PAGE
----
Repurposing spectrum in the television band to be auctioned off to providers of mobile broadband has been on the table in both houses of Congress, and now it’s on the table again as part of President Barack Obama’s American Jobs Act. The administration hopes to raise $28B at auction, $10B of which would go to a public safety network, with the remaining $18B seen as a net gain.
Broadcasters have consistently stated that they have no problem with such auctions as long as their interests are protected. In particular, broadcasters want to make sure that participation in any auctions is truly voluntary, that there be only one auction, that they are fully compensated for any changes caused by channel repacking and that there is no loss of service area or the ability to innovate.
Wireless and manufacturing interests see it differently, of course. Gary Shapiro of the Consumer Electronics Association said, “We applaud the President for including wireless incentive auction authorization for the FCC in the American Jobs Act. By incentivizing broadcasters to return underutilized spectrum, our nation can solve our wireless spectrum shortage, create jobs and raise billions of dollars to help address the ballooning deficit. Incentive spectrum auctions will alleviate slow wireless broadband, help revitalize our economy and allow a win-win for all Americans.”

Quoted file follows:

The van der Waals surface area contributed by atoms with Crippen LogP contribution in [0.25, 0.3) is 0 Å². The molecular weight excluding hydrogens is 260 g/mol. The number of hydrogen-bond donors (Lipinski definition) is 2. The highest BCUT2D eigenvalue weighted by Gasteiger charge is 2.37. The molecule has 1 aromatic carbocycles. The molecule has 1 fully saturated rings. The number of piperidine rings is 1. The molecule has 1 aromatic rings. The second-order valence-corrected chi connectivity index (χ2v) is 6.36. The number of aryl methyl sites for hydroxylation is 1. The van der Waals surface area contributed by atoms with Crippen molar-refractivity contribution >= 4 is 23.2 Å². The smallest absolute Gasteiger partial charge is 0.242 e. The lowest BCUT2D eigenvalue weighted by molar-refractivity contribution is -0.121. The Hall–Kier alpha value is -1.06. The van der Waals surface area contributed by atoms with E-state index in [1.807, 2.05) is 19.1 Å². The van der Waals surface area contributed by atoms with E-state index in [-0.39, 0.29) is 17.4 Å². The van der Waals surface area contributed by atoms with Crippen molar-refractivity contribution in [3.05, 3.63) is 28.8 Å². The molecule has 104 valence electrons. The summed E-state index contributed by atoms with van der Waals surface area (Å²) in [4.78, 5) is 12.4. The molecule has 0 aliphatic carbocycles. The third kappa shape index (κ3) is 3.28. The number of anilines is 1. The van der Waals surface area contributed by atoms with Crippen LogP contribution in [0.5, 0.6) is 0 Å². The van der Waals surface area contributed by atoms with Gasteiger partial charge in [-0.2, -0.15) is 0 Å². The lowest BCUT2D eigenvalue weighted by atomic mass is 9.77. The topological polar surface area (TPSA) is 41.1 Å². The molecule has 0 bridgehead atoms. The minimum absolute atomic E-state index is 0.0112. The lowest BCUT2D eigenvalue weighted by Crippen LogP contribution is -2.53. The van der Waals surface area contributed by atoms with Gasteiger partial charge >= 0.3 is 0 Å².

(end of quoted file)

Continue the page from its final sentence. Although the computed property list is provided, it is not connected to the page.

Analysis of the Senate bill by the Congressional Budget Office pegged the top-line take of an auction at $24B, and figured the deficit impact of the bill would be much lower after all the costs associated with it, including broadcaster compensation, were deducted. CBO’s estimate of the final bottom line was only $6B.
Meanwhile, the NAB did an in-depth study wondering just how the auction could take place and be totally voluntary and found lots to question.
RBR-TVBR observation: If the auction of spectrum brought in $100B, it would still be a drop in the bucket in terms of defraying the national debt. Because of that, we really wish that the powers that be in Washington would focus on getting very complex spectrum issues right without tying them pointlessly to completely unrelated and highly controversial issues.